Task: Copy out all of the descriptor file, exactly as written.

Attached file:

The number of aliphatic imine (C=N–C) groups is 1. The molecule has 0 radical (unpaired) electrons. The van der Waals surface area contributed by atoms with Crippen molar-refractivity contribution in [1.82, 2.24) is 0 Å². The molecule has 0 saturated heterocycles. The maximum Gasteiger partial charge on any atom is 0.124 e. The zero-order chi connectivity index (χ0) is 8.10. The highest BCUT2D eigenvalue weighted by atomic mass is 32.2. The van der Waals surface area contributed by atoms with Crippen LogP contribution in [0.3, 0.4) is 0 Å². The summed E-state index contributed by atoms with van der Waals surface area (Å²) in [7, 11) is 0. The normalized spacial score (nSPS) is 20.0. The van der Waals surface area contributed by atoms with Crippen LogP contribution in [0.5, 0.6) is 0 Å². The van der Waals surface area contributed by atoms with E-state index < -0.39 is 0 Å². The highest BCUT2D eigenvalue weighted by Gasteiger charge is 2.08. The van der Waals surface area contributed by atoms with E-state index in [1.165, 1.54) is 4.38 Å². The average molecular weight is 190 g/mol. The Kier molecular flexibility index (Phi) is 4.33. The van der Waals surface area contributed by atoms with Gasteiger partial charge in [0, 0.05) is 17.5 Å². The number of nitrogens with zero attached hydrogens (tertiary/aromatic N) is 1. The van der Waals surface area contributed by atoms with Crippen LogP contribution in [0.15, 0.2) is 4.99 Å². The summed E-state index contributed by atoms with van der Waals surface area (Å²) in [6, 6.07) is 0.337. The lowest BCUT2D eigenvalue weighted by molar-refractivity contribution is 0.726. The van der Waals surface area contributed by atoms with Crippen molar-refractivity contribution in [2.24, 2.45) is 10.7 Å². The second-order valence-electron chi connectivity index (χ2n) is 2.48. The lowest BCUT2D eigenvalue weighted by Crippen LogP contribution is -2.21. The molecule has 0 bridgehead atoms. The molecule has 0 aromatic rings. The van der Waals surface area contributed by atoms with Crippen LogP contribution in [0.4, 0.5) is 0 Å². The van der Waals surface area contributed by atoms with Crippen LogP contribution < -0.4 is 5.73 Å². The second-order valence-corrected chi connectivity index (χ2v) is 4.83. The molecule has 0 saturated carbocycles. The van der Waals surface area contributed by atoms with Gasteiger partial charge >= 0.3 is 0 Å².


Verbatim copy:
The number of aliphatic imine (C=N–C) groups is 1. The molecule has 0 radical (unpaired) electrons. The van der Waals surface area contributed by atoms with Crippen molar-refractivity contribution in [1.82, 2.24) is 0 Å². The molecule has 0 saturated heterocycles. The maximum Gasteiger partial charge on any atom is 0.124 e. The zero-order chi connectivity index (χ0) is 8.10. The highest BCUT2D eigenvalue weighted by atomic mass is 32.2. The van der Waals surface area contributed by atoms with Crippen LogP contribution in [0.3, 0.4) is 0 Å². The summed E-state index contributed by atoms with van der Waals surface area (Å²) in [7, 11) is 0. The normalized spacial score (nSPS) is 20.0. The van der Waals surface area contributed by atoms with Crippen LogP contribution in [0.5, 0.6) is 0 Å². The van der Waals surface area contributed by atoms with E-state index < -0.39 is 0 Å². The highest BCUT2D eigenvalue weighted by Gasteiger charge is 2.08. The van der Waals surface area contributed by atoms with E-state index in [1.165, 1.54) is 4.38 Å². The average molecular weight is 190 g/mol. The Kier molecular flexibility index (Phi) is 4.33. The van der Waals surface area contributed by atoms with Gasteiger partial charge in [0, 0.05) is 17.5 Å². The number of nitrogens with zero attached hydrogens (tertiary/aromatic N) is 1. The van der Waals surface area contributed by atoms with Crippen LogP contribution in [0.15, 0.2) is 4.99 Å². The summed E-state index contributed by atoms with van der Waals surface area (Å²) in [6, 6.07) is 0.337. The lowest BCUT2D eigenvalue weighted by molar-refractivity contribution is 0.726. The van der Waals surface area contributed by atoms with Crippen molar-refractivity contribution in [2.24, 2.45) is 10.7 Å². The second-order valence-electron chi connectivity index (χ2n) is 2.48. The lowest BCUT2D eigenvalue weighted by Crippen LogP contribution is -2.21. The molecule has 0 bridgehead atoms. The molecule has 0 aromatic rings. The van der Waals surface area contributed by atoms with Crippen LogP contribution in [0.4, 0.5) is 0 Å². The van der Waals surface area contributed by atoms with Crippen LogP contribution < -0.4 is 5.73 Å². The second-order valence-corrected chi connectivity index (χ2v) is 4.83. The molecule has 0 saturated carbocycles. The van der Waals surface area contributed by atoms with Gasteiger partial charge >= 0.3 is 0 Å².